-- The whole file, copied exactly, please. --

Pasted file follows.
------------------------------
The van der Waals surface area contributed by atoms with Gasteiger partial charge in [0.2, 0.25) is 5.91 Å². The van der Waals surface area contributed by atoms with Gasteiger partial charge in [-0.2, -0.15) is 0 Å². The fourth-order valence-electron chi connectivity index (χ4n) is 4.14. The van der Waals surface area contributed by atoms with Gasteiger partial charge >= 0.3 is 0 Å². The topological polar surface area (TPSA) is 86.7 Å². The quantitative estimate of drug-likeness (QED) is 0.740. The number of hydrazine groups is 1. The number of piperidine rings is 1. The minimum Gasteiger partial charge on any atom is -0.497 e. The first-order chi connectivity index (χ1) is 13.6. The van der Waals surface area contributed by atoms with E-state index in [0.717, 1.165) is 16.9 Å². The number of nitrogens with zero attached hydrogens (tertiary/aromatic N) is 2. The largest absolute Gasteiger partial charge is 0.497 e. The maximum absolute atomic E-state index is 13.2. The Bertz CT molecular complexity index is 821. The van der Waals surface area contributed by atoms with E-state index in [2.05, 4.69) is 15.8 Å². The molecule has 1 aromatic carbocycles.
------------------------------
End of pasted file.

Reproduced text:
The van der Waals surface area contributed by atoms with Gasteiger partial charge in [0.2, 0.25) is 5.91 Å². The van der Waals surface area contributed by atoms with Gasteiger partial charge in [-0.2, -0.15) is 0 Å². The fourth-order valence-electron chi connectivity index (χ4n) is 4.14. The van der Waals surface area contributed by atoms with Gasteiger partial charge >= 0.3 is 0 Å². The topological polar surface area (TPSA) is 86.7 Å². The quantitative estimate of drug-likeness (QED) is 0.740. The number of hydrazine groups is 1. The number of piperidine rings is 1. The minimum Gasteiger partial charge on any atom is -0.497 e. The first-order chi connectivity index (χ1) is 13.6. The van der Waals surface area contributed by atoms with E-state index in [0.717, 1.165) is 16.9 Å². The number of nitrogens with zero attached hydrogens (tertiary/aromatic N) is 2. The largest absolute Gasteiger partial charge is 0.497 e. The maximum absolute atomic E-state index is 13.2. The Bertz CT molecular complexity index is 821. The van der Waals surface area contributed by atoms with E-state index in [2.05, 4.69) is 15.8 Å². The molecule has 1 aromatic carbocycles.